Live drama is an ancient art form with thousands of years of recorded history and ongoing cultural vitality. Cinema is a much newer art form, with a history dating back only to approximately 1895 but having a mass appeal that has pushed live theater into a secondary position in all but a handful of urban locations.
As art forms, theater and cinema have important likenesses and intriguing differences. First, both are primarily story-based art forms. Second, both live drama and cinema depend primarily on performers and performance to communicate the story to the audience. A stage play or a screenplay can be read like a novel, but only speaking, gesturing human actors can give the story its full, intended realization. Third, both drama and cinema share certain common supporting features. These include sets, props, costumes, and all the other elements that make up mise en scène; music and other sound effects; and a play script in which the primary thrust of the story is articulated through human speech or “dialogue.” Even in the silent era, films relied heavily on human speech that was understood through contextual intuition; a combination of gesture, facial expression, and lip reading; and inserts of printed, projected text.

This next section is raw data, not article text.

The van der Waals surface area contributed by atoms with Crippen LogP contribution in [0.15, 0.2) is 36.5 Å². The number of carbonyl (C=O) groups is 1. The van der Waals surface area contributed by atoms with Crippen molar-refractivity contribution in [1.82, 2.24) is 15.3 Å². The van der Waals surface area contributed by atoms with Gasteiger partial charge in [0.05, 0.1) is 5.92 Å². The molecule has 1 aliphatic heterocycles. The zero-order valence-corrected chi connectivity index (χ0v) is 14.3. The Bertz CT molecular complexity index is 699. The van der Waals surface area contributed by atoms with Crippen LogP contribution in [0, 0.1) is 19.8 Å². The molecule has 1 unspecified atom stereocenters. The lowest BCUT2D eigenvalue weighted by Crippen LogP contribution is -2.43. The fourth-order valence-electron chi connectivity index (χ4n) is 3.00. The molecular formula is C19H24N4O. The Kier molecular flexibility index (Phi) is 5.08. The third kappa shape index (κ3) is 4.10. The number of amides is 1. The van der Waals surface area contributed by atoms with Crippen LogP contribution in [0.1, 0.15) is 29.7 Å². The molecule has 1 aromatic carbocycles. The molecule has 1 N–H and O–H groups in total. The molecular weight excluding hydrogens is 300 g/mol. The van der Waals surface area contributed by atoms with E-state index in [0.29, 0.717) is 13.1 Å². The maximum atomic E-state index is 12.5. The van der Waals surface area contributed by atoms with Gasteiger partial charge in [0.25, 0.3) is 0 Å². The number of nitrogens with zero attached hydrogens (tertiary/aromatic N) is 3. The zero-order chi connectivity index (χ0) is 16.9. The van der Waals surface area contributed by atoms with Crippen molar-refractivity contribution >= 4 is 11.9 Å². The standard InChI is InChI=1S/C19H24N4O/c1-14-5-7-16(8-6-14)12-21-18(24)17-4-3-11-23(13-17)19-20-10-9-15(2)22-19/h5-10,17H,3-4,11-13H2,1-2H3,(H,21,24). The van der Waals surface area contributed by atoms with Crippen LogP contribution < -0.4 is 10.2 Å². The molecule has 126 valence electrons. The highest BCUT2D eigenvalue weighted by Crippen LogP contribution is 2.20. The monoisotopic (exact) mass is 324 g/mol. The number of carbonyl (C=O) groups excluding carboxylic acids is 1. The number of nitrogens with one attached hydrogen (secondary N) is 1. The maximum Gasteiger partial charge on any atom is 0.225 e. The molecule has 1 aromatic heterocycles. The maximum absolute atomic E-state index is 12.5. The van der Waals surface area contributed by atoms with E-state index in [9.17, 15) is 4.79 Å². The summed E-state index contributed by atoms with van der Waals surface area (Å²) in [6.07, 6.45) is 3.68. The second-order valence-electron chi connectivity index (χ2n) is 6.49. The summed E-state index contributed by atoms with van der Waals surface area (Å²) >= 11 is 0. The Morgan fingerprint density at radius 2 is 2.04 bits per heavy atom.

Despite—or, perhaps, because of—these many likenesses, much has been written about the differences between the two media. For instance, in cinema circles, the terms “talky” and “stagey” are negative adjectives that imply the film has not liberated itself from its stage-bound origins. In the world of motion pictures, “cinematic” is the primary form of praise, implying that the film makes use of the advantages (camera angles, editing,...
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